Regular Life

Regular Life

In three words I can sum up everything I've learned about life: it goes on. – Robert Frost

Smak and a Story

(After a brief hiatus, I’ve added two short but sweet songs to my Free Christmas Song Each Day page. They are “Joyfully Now Let Praises Ring,” and “Recipe.”)

Speaking of recipes, here’s one for that dip I mentioned in my last post.


1 can of corn
2 packages of cream cheese (8 oz.)
1 green bell pepper
1 can chopped olives
1 can chopped green chiles
1 package of ranch dressing


1. Soften cream cheese
2. Dump in the other junk
3. Stir

Of course, you can chop fresh green chiles if you want. When eating refrigerated leftovers, we found that regular Tostitos tend to break pretty easily when we put torque on them. You might want a thicker chip for that.

The recipe for Krack is forthcoming (I hope).

Now, anybody going to give one of their favorite recipes? I might just foist it on my family this weekend (and/or Shannon’s the next).

Here’s the first part of a two- or three-part Christmas tale. Actually, all I know is that it will be over by Christmas, but most likely by Friday. It’s meant to be family friendly.

The House With No Lights

Chad had gone through a very long day at work. Nothing went right, and he left 15 minutes late to meet his wife and their little boy, Dysan. They got into the minivan with Chad’s mother-in-law, Sue Bee, and left to look at Christmas lights.

There was a lot of traffic. The drive to downtown Dallas took a long time, and they saw only a few houses with grand light displays. A lot of houses didn’t have any lights at all. Dysan was only three years old, and Chad knew he liked Christmas lights a lot. He wanted him to see the best lights ever.

“Some people don’t celebrate Christmas,” said Sue Bee, Dysan’s gramma.

“A lot of people,” Chad said. “But there’s nothing wrong with that.”

Dysan pointed to two lighted reindeer on a rooftop. “How did those reindeer jump all the way up there?” he asked.

“They flew up there. Remember? Reindeer can fly,” said his mommy.

“Oh, they can?” Dysan said.

“That’s right,” said Chad.


They turned off the busy street into a neighborhood. All the houses were much bigger than Dysan’s. Some were dark on the outside, while some had lights wrapped around the trees, the windows, the shutters, and on candy canes lining their sidewalks.

“Gramma, can you put down my window so I can see better?” Dysan asked.

She pushed a button and the window went down. Cool air rushed into the minivan, but it wasn’t cold. Dysan could see everything much better. There were giant snow globes with Santa and Rudolph inside, little carousels going round and round, and lighted reindeer moving their heads back and forth, up and down.

A horse and carriage came the other direction on Dysan’s side. The horse was big and dark with white feet. Its big feet went “ka-clop, ka-clop, ka-clop” as it came closer. When the carriage passed, all the children inside shouted, “Merry Christmas!”

Dysan smiled. So did his mommy and daddy and gramma. A long, dark pool of water reflected big, lighted snowflakes hanging from the trees.

When he saw a family of lighted reindeer on a lawn, Dysan said, “That one looks like it’s pooping.”

Everybody laughed a long time. After that, Dysan said that about all the reindeer he saw. He laughed hard every time, but nobody else did. His daddy even said, “Okay, son, that’s enough.” Dysan didn’t understand why they thought it was funny the first time, but not the others.

On their next turn, the back tire hit the curb. The minivan only rolled a little bit farther before the ride got rough. A bumping sound came from the back where the tire had hit the curb.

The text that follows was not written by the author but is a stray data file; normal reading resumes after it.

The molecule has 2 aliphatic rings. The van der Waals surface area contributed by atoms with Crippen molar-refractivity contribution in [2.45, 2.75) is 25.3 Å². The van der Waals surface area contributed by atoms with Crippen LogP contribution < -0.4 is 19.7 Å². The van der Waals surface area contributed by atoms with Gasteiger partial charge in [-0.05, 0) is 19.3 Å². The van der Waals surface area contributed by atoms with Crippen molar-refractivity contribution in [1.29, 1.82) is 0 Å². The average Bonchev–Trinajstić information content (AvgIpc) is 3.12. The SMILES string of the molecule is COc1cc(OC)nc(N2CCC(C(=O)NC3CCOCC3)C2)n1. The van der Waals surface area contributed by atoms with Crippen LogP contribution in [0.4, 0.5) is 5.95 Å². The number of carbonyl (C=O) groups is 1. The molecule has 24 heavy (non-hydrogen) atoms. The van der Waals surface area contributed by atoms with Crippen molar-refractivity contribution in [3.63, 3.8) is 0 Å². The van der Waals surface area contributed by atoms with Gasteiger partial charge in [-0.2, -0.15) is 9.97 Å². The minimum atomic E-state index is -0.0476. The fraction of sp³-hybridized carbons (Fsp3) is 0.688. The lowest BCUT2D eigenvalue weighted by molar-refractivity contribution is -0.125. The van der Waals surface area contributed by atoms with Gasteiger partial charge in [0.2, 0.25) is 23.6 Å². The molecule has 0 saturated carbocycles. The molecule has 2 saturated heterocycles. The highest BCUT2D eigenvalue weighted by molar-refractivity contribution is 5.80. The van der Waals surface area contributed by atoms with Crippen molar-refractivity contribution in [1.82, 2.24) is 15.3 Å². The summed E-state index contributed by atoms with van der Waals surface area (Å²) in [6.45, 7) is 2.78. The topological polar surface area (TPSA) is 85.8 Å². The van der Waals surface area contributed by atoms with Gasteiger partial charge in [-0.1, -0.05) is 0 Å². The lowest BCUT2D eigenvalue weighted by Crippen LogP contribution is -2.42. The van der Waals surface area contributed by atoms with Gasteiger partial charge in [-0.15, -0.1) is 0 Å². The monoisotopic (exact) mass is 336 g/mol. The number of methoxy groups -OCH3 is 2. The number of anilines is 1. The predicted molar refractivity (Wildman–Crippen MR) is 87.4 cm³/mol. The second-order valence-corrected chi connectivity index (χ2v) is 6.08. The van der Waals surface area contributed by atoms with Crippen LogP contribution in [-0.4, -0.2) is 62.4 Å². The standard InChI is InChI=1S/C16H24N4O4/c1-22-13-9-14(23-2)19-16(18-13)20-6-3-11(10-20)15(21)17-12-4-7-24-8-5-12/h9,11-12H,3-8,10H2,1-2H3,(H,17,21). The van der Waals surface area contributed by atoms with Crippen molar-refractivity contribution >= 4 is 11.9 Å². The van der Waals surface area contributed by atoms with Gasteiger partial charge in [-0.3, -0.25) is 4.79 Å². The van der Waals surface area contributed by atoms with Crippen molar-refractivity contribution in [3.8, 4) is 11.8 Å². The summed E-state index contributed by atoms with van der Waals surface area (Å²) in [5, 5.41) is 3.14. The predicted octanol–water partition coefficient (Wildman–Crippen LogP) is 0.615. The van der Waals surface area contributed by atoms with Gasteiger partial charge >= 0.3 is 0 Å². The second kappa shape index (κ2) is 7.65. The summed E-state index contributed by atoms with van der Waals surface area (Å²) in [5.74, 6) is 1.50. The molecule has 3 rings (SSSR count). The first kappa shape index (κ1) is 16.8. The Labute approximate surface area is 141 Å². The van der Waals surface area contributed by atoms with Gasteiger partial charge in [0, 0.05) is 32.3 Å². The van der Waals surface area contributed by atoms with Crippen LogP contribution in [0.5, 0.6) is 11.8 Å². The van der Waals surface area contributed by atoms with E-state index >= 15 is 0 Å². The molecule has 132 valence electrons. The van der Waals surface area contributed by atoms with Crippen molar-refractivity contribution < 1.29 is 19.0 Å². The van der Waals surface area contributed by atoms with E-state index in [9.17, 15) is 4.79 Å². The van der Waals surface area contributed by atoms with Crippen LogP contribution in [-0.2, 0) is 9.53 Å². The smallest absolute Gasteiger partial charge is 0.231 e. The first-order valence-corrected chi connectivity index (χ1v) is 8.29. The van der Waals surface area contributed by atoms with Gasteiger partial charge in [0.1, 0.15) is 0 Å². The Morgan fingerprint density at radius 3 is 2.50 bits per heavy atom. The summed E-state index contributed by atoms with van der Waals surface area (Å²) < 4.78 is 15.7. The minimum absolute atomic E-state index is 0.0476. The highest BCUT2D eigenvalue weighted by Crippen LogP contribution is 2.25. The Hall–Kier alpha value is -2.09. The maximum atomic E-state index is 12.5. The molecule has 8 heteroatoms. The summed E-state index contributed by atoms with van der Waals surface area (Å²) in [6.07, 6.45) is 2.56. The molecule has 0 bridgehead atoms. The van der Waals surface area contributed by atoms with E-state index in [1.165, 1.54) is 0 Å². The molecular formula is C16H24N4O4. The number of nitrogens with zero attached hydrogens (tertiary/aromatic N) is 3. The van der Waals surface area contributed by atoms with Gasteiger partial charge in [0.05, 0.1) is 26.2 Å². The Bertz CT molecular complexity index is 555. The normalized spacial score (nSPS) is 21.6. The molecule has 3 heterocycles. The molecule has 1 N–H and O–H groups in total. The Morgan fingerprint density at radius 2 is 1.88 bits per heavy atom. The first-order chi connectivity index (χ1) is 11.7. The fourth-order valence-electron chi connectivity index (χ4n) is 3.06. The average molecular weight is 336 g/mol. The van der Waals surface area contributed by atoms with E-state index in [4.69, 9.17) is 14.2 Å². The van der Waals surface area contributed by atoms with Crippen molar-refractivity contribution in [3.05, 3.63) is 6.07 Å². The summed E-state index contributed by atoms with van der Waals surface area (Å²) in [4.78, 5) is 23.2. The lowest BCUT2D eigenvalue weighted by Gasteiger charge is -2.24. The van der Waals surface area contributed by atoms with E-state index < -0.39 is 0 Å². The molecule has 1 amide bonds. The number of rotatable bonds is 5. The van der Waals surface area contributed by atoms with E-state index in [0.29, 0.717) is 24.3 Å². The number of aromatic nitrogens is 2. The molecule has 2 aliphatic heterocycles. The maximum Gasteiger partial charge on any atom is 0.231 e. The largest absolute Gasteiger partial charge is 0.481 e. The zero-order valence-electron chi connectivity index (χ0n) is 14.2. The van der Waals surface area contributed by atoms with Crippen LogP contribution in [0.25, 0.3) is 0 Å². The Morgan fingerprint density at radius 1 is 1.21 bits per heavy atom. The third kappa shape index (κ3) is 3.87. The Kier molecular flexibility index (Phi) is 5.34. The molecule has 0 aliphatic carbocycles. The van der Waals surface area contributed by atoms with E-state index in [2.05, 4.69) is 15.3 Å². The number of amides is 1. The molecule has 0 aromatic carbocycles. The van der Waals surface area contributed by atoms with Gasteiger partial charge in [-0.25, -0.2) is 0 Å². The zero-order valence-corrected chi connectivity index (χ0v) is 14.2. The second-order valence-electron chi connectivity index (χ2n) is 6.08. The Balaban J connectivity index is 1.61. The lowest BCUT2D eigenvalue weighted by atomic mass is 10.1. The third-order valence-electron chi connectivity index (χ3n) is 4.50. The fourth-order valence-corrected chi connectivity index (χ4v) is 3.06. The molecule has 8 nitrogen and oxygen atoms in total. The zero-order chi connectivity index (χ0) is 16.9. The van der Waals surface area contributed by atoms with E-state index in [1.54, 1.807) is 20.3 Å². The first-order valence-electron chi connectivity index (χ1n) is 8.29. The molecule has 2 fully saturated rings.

“I really didn’t want to change a flat out here tonight,” Chad said.

“Hold on. I’ll pull over,” Sue Bee said.

She stopped in front of a house with no lights at all in the front yard, and no Christmas tree in the front rooms. All the grown-ups got out and left Dysan strapped in his carseat.

“Can I come, too?” he asked.

“No, son, not right now. You stay in here where it’s warm,” Chad said. He pulled on the door handle and let go.

“But I’m not cold, Daddy,” Dysan said.

The door slid closed, locking Dysan inside all alone. He sat listening to what his daddy had told him was “Dance of the Sugar-Plum Fairies.” There were no words in the songs.

The door slid open. Chad got inside and got on his knees on the floor.

“What are you doing, Daddy?” Dysan asked.

“I’m digging out our spare tire.”

“What’s that?”

“It’s what we put on the van when one of our tires is broken.”

(continue to Part Two on my story blog.)

14 Responses to Smak and a Story

  1. On your recipe… what does a whole green bell pepper do in this dip? Centerpiece? *LOL*

    Good start to a story… hope to see more.

    As for my recipe… this is my FAMOUS (at least up here) holiday recipe, and it’s decadently delicious!

    ps, I have a recipe page… if you’re interested.

    Antipasto Squares

    2 Packages of Pillsbury Crescent Rolls
    1/4 Lb each of Salami, Pepperoni, Ham, Provolone Cheese and Swiss Cheese
    1 Jar sweet red peppers (mancini type)
    2 Eggs
    2 Tbs Parmasen cheese

    In a 9X13” glass dish, layer across the bottom, one package of crescent rolls, then a layer of (in order) Ham, Provolone Cheese, Salami, Swiss Cheese, Pepperoni, another layer of Swiss Cheese. Lay drained red peppers on top.
    Mix in a bowl, 2 eggs and 2 Tbs Parmasen cheese and pour almost all of it over the meats and cheese, they place the second package of crescent rolls on top, and brush remaining mixture of eggs/chees on top for browning purposes.
    Cook 350 degrees for 30 mins covered with aluminum foil, then 5 more minutes uncovered to brown.

  2. Thanks for the recipe, Mark.
    I’ll bet the mean people in the dark house run out and attack Dysan and his family. I mean…that’s what evil, non-Christmas celebrating people do, right? Or maybe not. I’ll just wait and see.

  3. A short little tale to take us into the holidays? Nice. You’re fixated on vehicles breaking down now, aren’t you?

    Here’s a quick recipe that requires no baking at all:

    Eskimo Cookies

    Eagle Brand condensed milk
    Graham cracker crumbs
    Icing sugar
    Chocolate chips